Well, my friend is very busy and I am thankful that he is even programming for me. However, I don’t want you to give me code or something like this. (Maybe the wrong forum that’s right) I just want to know if the Arduino hardware can save me from CPU polling.

So is there a short answer for this question: Does the CPU have to poll all inputs, or could this be done by the Arduino itself while it informs the computer via serial connection about these inputs?

Would be great if I can go with something more than "probably yes".

could this be done by the Arduino itself while it informs the computer via serial connection about these inputs?

Yes.

I think using an Arduino to interface between your I/O board and your Single Board Computer would be adding lots and lots of unnecessary complexity.

As I understand it, polling this I/O board is extremely fast. It's direct I/O. According to the documentation, you should be able to poll all 48 ports in about 20 microseconds. Just interfacing with the Arduino would take longer than that.

My back-of-the-envelope calculations indicate that you should be able to get decent user input response times (1/30th of a second) polling all 48 I/O's with a utilization of less than 0.1%. If you're maxing out utilization with polling, something else is the problem.

This is assuming that the operating system you're using is Windows CE, that you're yielding the processor properly between polls, and that you aren't running any processor hog applications.

TanHadron: I think using an Arduino to interface between your I/O board and your Single Board Computer would be adding lots and lots of unnecessary complexity.

As I understand it, polling this I/O board is extremely fast. It's direct I/O. According to the documentation, you should be able to poll all 48 ports in about 20 microseconds. Just interfacing with the Arduino would take longer than that.

My back-of-the-envelope calculations indicate that you should be able to get decent user input response times (1/30th of a second) polling all 48 I/O's with a utilization of less than 0.1%. If you're maxing out utilization with polling, something else is the problem.

This is assuming that the operating system you're using is Windows CE, that you're yielding the processor properly between polls, and that you aren't running any processor hog applications.

Long Story Short - the friend who understands programming needs to participate here.

Or maybe s/he doesn't understand programming as well as s/he claims :)

...R

@Grumpy_Mike: thanks for this simple „yes”! I think I will order some Arduino for testing this.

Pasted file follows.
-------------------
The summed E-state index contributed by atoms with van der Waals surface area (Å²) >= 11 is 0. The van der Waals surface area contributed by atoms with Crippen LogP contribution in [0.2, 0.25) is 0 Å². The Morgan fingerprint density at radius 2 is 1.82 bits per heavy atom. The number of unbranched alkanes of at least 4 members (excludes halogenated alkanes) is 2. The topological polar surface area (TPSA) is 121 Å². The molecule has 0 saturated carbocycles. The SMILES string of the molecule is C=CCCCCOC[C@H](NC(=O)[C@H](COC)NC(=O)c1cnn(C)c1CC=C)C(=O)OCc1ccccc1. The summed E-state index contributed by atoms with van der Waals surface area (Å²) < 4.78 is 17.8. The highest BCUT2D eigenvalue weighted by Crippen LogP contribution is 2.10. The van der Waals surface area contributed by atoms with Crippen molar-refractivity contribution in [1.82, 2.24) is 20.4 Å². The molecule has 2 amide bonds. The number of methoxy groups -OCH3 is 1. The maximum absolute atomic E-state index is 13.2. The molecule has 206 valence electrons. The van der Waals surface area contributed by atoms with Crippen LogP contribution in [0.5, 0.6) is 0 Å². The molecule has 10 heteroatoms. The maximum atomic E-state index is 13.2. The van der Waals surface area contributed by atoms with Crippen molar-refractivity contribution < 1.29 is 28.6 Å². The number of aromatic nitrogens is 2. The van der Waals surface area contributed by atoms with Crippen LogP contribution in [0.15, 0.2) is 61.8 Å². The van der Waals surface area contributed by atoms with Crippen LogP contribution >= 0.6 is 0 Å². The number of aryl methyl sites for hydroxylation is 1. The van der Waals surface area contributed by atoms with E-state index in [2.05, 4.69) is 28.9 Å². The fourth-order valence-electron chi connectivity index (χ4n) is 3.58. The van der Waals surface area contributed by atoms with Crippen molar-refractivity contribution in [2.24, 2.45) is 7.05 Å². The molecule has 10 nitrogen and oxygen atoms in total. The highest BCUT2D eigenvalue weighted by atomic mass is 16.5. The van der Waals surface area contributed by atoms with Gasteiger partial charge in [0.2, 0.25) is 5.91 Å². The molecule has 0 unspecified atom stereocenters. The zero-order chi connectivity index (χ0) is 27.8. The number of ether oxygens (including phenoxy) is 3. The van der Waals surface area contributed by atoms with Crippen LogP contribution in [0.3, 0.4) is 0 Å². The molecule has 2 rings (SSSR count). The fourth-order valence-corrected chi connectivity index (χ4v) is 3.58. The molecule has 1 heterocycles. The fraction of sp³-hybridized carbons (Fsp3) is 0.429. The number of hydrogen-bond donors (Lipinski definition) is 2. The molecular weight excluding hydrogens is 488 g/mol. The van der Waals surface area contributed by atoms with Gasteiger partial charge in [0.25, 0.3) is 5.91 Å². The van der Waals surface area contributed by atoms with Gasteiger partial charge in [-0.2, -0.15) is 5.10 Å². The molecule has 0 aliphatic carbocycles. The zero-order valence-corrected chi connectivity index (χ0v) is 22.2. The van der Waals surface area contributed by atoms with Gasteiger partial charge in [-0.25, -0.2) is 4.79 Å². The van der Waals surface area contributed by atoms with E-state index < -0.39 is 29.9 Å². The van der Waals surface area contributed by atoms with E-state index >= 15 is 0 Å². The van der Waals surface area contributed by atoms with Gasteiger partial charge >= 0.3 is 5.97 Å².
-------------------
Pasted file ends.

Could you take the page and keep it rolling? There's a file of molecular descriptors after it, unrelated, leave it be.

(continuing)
@TanHadron: I do not want to add the Arduino to my current setup. I would like to replace the I/O with an Arduino. I think it has to be the Arduino Mega to supply enough I/Os. But it sounds interesting what you talk about the current setup. We use Windows XP at this time. Could this be the problem? We tried to add some delay after each poll. I think it were 50ms. This reduces CPU load very much and the whole system behavior was great again. But sometimes when pressing a button then, there was unacceptable latency until the corresponding command got sent.

I also read about, that the Vortex86 is not a real x86 CPU but has to emulate an x86 environment. Could this also be a problem?

Thanks!

Windows XP is better than Windows CE. You should have the capability to do this either way. If you choose the Arduino Mega route, you should be able to easily get it to send you data when you press buttons. However, you're adding complexity. You will have to not only program the PC, but you'll have to program the Arduino as well. It will need to detect button presses, and you'll need to design a protocol to send those button presses to the PC. The program on the PC will have to be re-designed to accept messages from the Arduino, and you'll probably want to arrange for it to block pending USB/serial input. Which will avoid the problem of CPU utilization due to polling. I'm not sure exactly what kind of response time you'll get, but I have some doubts that this will actually solve your problem.

With Windows XP you should be able to easily poll those 48 I/O ports and yield up the processor to avoid excessive CPU utilization. 50 milliseconds is only a 20th of a second. I expect the unacceptable latency you're talking about is much greater than that, so there must be something else going on. How certain are you that you won't have the same things going on with the Arduino?

Well, I will talk to my friend concerning on your information to look if we can reach what we want and what you think should be possible with the current setup before changing everything to Arduino.

Thanks a lot for this input! Gandlz